How much crime actually beset Fort Worth is debatable, but the town certainly held boundless opportunity for Fowler, who opened a law office off the public square. He soon launched a second career as a general land agent, and he and his brother-in-law became local agents for the Dallas Herald. Archibald bought Juliette a nice house in town, and she gave birth to their first child in February 1860. The girl died of unknown causes nine months later, but Juliette was pregnant again by the summer of 1861.

Fort Worth was Fowler’s kind of town. He ingratiated himself with the town fathers and mentored future mayor and beloved civic figure John Peter Smith. Although not a slave owner, Fowler lined up with Southern “fire-eaters” who defended the institution and despised abolitionists. In July 1860, he was among the regulators who strung up William H. Crawford, a recent Missouri transplant accused of being “an agent of the underground railroad.” Fowler then sat on the coroner’s jury that called it an unsolved crime committed by persons unknown. York was sheriff at the time, but it is not known how he felt about the lynching in his jurisdiction. That fall Fowler was on a committee that drew up a petition supporting secession, though when other secessionists marched off to fight after Fort Sumter, Fowler stayed behind.

Not that Fowler was one to avoid a fight. He could not forget being manhandled by York at the July 1861 barbecue, and he did not try to sidestep a further confrontation. In any case, in a small town like Fort Worth, with one main street, avoiding anyone was a challenge. On August 24, on the public square at the north end of town, Fowler and York had what seems to have been a chance encounter. Fowler was with his teenage nephew Willie at the time. There is no record of words being exchanged, but at one point, according to some accounts, the lawyer sprang on York and began stabbing the sheriff with his bowie knife. The badly wounded York managed to pull his revolver and shoot his assailant, killing him on the spot. Nephew Willie then produced a gun and shot the sheriff, who would cling to life another hour and a half before succumbing to his wounds. By that time, Willie was with his uncle, Dr. Carroll Peak, laying low until it was safe to slip out of town. As Fort Worth’s resident physician, Peak would have tended to both victims even as he involved himself as an accomplice to murder after the fact. But then, not everyone agreed who was the actual murderer that day.

Willie eventually fled to Missouri, where he joined the Confederate Army. He died during the war. John York was buried in the same family plot as his infant son, and Juliette Fowler took her husband’s body back to Dallas, where Archibald received a proper burial in the old Masonic Cemetery (today’s Pioneer Memorial Park). Fort Worth did not hold a memorial service for its departed lawyer. No court or jury ever considered the case. The two principals were dead, and Willie had fled. Newspapers apparently overlooked the double killing. Fort Worth’s only newspaper had suspended publication at the outbreak of the war. The tale lived on in local lore and family history. One good man had been killed, but exactly who was the good man and who was the murderer depended on which side of the Trinity River you hailed from and which family account you favored, the York-Gilmores’ or the Peak-Fowlers’.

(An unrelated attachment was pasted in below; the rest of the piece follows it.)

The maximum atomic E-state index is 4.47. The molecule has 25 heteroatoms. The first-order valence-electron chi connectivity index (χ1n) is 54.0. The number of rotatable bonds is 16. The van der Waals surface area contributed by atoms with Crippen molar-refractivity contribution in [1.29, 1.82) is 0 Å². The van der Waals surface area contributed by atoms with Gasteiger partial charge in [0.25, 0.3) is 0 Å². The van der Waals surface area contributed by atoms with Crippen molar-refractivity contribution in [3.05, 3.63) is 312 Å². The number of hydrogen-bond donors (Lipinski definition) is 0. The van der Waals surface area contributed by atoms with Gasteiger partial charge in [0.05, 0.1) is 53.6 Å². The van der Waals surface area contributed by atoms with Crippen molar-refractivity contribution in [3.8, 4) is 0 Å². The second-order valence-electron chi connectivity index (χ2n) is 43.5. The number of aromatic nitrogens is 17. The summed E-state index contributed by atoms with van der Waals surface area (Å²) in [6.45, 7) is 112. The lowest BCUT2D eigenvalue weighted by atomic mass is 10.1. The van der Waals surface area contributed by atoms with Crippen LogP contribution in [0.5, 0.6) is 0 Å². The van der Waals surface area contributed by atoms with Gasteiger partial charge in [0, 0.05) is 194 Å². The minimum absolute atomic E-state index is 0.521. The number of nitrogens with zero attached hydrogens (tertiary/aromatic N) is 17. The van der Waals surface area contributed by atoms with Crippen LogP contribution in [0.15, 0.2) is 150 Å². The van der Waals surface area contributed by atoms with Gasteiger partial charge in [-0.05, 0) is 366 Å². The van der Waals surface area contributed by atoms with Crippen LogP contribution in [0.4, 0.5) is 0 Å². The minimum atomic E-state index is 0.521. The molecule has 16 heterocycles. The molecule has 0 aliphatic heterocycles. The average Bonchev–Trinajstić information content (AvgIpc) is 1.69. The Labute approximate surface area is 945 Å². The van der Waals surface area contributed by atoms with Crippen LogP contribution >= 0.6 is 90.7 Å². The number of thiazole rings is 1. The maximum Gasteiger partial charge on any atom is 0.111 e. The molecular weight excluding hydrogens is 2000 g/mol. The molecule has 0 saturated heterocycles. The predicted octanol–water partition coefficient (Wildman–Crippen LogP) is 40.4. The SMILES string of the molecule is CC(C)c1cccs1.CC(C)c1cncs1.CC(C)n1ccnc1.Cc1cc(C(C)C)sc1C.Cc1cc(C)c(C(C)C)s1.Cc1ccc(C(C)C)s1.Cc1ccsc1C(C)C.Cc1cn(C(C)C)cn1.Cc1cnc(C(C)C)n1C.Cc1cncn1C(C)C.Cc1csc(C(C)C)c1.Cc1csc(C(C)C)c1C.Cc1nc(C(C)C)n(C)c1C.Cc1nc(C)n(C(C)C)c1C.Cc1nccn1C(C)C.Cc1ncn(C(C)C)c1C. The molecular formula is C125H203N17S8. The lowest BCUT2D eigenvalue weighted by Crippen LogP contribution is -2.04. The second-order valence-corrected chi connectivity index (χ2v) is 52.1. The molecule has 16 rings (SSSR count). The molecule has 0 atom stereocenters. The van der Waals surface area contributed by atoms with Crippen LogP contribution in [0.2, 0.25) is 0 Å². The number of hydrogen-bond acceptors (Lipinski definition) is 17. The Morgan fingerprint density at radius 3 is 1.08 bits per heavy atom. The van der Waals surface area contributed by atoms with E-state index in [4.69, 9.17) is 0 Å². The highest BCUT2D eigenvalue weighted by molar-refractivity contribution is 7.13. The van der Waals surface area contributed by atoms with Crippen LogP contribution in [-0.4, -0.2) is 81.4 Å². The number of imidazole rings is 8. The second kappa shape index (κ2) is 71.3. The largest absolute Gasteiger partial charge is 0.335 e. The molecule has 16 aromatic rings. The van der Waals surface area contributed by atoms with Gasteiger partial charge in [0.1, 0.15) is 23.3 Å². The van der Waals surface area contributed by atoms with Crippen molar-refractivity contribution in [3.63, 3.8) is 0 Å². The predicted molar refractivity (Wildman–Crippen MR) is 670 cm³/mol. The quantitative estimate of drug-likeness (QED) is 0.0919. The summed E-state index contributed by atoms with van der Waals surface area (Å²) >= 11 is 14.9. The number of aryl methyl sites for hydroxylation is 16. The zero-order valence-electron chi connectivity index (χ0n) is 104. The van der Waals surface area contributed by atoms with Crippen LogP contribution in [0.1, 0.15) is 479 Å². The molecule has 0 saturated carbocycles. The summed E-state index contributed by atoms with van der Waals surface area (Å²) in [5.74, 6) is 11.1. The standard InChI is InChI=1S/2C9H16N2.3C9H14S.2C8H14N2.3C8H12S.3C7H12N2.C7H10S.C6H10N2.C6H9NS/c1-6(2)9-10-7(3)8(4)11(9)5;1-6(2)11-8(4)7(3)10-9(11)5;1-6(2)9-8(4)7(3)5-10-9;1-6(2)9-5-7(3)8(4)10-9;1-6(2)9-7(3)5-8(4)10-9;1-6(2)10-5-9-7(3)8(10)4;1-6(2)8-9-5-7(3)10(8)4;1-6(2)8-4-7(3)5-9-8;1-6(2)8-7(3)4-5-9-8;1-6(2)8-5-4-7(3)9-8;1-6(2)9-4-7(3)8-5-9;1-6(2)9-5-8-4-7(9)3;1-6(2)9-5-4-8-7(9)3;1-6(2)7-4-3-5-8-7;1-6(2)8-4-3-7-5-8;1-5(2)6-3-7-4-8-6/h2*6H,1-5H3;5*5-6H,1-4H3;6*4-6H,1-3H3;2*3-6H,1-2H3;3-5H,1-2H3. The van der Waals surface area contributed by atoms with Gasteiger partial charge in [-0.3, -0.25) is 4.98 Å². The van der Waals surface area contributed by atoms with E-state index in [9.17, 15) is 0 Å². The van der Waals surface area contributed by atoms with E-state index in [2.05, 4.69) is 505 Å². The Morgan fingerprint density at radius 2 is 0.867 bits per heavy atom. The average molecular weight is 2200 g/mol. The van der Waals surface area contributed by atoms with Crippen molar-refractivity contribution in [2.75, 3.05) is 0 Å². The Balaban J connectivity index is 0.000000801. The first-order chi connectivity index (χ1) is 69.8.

The double killing might have touched off one of those Texas blood feuds. Julia York’s father, Judge Seabourne Gilmore, was known as a man of courage handy with a rifle, while Juliette Fowler’s brother Junius Peak was a good gun hand who made a career as a lawman. Fortunately, both sides confined their feuding to the historical record. Not counting a long oral tradition on either side of the Trinity, four first-person versions of the shooting survive from the Fort Worth side, two from the Dallas side, although not one comes from an actual eyewitness (see sidebar, P. 53).

The two pregnant women who became widows on August 24, 1861, faced a difficult road ahead. A few months after burying her husband, Julia York gave birth to their seventh child, Mary. Julia never remarried, so the six York children who reached adulthood grew up without a father. Judge Gilmore took in his daughter and her children, and they continued to live in Tarrant County. Julia eventually moved in with her married oldest son, William, who for some inexplicable reason named his own first son William Archibald York.

Juliette Fowler could not get back to Dallas fast enough after her husband’s death. Relatives took her in, and that December she gave birth to Archibald Young Fowler Jr., but he died before reaching his first birthday. Juliette, too, never remarried, but she did adopt a child. Her health was always fragile, and she died at age 52 while visiting New York City in 1889. Her body was returned to Dallas and buried beside her husband and two children in the Masonic Cemetery. In her will, Juliette left 15 acres and a “munificent bequest” to establish a home for Dallas widows and orphans. To later generations, memories of Archibald Fowler have benefited from his having been married to Juliette.

Of the dozen Tarrant County sheriffs between 1850 and 1876 (when legendary “Longhair Jim” Courtright took over), only John B. York left a mark on history. All the others were Reconstruction-era appointees or nonentities, forgotten as soon as they left office. For that matter, John York is only remembered because he died in a sensational double killing. He is the only sheriff to die in office in more than 150 years of Tarrant County history—though whether he died “in the line of duty” remains a question of family loyalties.

 

Texas author Richard F. Selcer’s 2009 book Fort Worth Characters (reviewed in this issue) is recommended for further reading, as are his two earlier books about Fort Worth.

Originally published in the June 2010 issue of Wild West. To subscribe, click here